COLUMBUS — Al Washington’s trip home to Ohio State included a few stops.
Slippery Rock. Elon. Boston College, Cincinnati. But none of them are were more important or generated more discussion than the biggest stop on the road home.
The big, year-long, maize-and-blue stint was the last before he finally could come back home.
The 34-year-old Washington, who was introduced as Ohio State’s new linebacker’s coach early in the offseason, came to Columbus, his childhood home, from Michigan, where he was the linebackers coach for a season under Jim Harbaugh.
So when new Ohio State coach Ryan Day was working to fill out his first coaching staff, he called Washington. The two coached together at Boston College earlier this decade, and they worked well together. Couple that with Washington’s ties to Ohio State and Columbus, and they were a perfect match.
It wasn’t that easy.
“It’s an adjustment, for sure,” Washington said at his introductory press conference in February. “Especially when you’re all-in. I’m not one of those half-foot-out kind of guys. I’m all-in.
“I have a ton of respect for the coaches and players there, so it’s a unique experience, to say the least, but I’m excited about where I am.”
Washington now inherits a room of linebackers that was highly criticized a season ago as the Buckeyes had one of they’re worst defenses in program history. The linebackers were at the epicenter.
When Washington got the Ohio State job, he was immediately tabbed as one of the architects to build and refurbish the defense to the Silver Bullets standard.
That starts with his linebackers.
Expectations are nothing new to him. His dad played at Ohio State. He played at Boston College. He knows about dealing with those.
Instead of re-inventing the wheel for the Buckeyes defense, he and new defensive coordinator Greg Mattison are working to simplify everything and allow the unit to play fast. Washington believes that will pay off.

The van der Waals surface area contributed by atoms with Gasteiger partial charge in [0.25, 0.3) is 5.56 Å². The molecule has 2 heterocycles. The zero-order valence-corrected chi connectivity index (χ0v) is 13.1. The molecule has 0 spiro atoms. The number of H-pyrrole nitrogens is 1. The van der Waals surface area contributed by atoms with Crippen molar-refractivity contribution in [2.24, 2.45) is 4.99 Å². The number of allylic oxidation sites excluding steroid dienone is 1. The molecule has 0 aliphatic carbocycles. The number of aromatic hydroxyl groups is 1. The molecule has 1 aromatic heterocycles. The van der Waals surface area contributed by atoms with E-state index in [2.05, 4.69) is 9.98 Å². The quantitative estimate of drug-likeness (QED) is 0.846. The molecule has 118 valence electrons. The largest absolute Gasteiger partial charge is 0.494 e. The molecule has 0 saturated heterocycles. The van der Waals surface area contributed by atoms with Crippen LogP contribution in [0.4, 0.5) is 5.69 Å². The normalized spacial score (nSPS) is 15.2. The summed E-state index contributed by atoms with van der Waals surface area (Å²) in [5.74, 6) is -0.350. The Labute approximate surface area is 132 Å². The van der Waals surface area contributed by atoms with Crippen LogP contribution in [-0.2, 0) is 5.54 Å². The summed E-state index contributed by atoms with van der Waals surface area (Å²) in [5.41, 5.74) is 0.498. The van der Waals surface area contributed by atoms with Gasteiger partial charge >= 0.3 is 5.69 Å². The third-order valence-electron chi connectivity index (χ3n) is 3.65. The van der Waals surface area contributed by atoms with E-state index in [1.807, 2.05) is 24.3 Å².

“What you can expect is an aggressive defense that’s going to play fast,” he said.
So far, so good. The linebackers seem to have Washington’s defensive scheme down and have worked on it since he got hired. Washington brings a high motor to practice, and players can feed off him. That’s how he operates.
“He’s very intense, and he’s helping us get better,” sophomore linebacker Teradja Mitchell said. “I definitely appreciate him. All the guys appreciate him.”
They might be able to appreciate him a bit more if the Buckeyes improve defensively. Ohio State gave up far too many explosive and long plays last season, by its standards. A defensive coaching overhaul was expected, and that’s what Day did when Urban Meyer retired.
Day found coaches from all angles of the country — even from Ohio State’s most hated rival — and brought them to recreate some defensive magic.
“I love coach Washington,” captain linebacker Tuf Borland said. “He’s a lot of energy, fiery guy. He’s going to bring it every day, and he’s going to get the best out of his players.”
Washington is still working through the first few months on the job. He hasn’t named any starters yet, and he’s said even Borland, a captain from a year ago, has a job to win at linebacker. Malik Harrison might be the only one to have a starting spot solidified. Washington will make every other linebacker earn the job. Harrison already has.
That’s one of the tougher decisions Washington will have to make.
But he’s made tough calls before. As the son of a former Ohio State football player, he coached at Michigan. That was tough.
Even tougher, though, was his choice to return home.
“It was tough, it was really tough, but if you think about where you are, this is home for me,” he said. “This is an unbelievable situation and program.”
Just five months on the job, Washington is making his new home look like he’s been there before.